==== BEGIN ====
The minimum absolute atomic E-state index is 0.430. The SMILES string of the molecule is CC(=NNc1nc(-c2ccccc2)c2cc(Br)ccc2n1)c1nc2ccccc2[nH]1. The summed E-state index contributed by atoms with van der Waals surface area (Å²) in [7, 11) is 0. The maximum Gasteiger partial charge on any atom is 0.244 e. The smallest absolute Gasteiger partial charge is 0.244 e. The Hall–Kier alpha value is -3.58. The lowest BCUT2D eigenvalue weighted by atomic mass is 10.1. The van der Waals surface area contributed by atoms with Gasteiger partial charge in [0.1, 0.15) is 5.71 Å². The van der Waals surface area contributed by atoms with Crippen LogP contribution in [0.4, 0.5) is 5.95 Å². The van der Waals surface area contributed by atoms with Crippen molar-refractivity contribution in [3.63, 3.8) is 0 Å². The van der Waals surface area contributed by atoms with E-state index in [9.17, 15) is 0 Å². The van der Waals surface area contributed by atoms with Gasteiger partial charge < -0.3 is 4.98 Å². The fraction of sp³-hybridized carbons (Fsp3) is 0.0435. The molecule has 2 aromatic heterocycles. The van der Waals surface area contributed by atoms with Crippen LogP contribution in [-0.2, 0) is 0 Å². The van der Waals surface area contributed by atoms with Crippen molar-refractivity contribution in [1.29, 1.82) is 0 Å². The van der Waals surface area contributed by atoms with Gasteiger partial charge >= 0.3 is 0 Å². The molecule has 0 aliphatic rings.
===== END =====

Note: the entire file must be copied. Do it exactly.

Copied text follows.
The minimum absolute atomic E-state index is 0.430. The SMILES string of the molecule is CC(=NNc1nc(-c2ccccc2)c2cc(Br)ccc2n1)c1nc2ccccc2[nH]1. The summed E-state index contributed by atoms with van der Waals surface area (Å²) in [7, 11) is 0. The maximum Gasteiger partial charge on any atom is 0.244 e. The smallest absolute Gasteiger partial charge is 0.244 e. The Hall–Kier alpha value is -3.58. The lowest BCUT2D eigenvalue weighted by atomic mass is 10.1. The van der Waals surface area contributed by atoms with Gasteiger partial charge in [0.1, 0.15) is 5.71 Å². The van der Waals surface area contributed by atoms with Crippen LogP contribution in [0.4, 0.5) is 5.95 Å². The van der Waals surface area contributed by atoms with Crippen molar-refractivity contribution in [3.63, 3.8) is 0 Å². The van der Waals surface area contributed by atoms with E-state index in [9.17, 15) is 0 Å². The van der Waals surface area contributed by atoms with Gasteiger partial charge < -0.3 is 4.98 Å². The fraction of sp³-hybridized carbons (Fsp3) is 0.0435. The molecule has 2 aromatic heterocycles. The van der Waals surface area contributed by atoms with Crippen LogP contribution in [-0.2, 0) is 0 Å². The van der Waals surface area contributed by atoms with Crippen molar-refractivity contribution in [1.29, 1.82) is 0 Å². The van der Waals surface area contributed by atoms with Gasteiger partial charge >= 0.3 is 0 Å². The molecule has 0 aliphatic rings.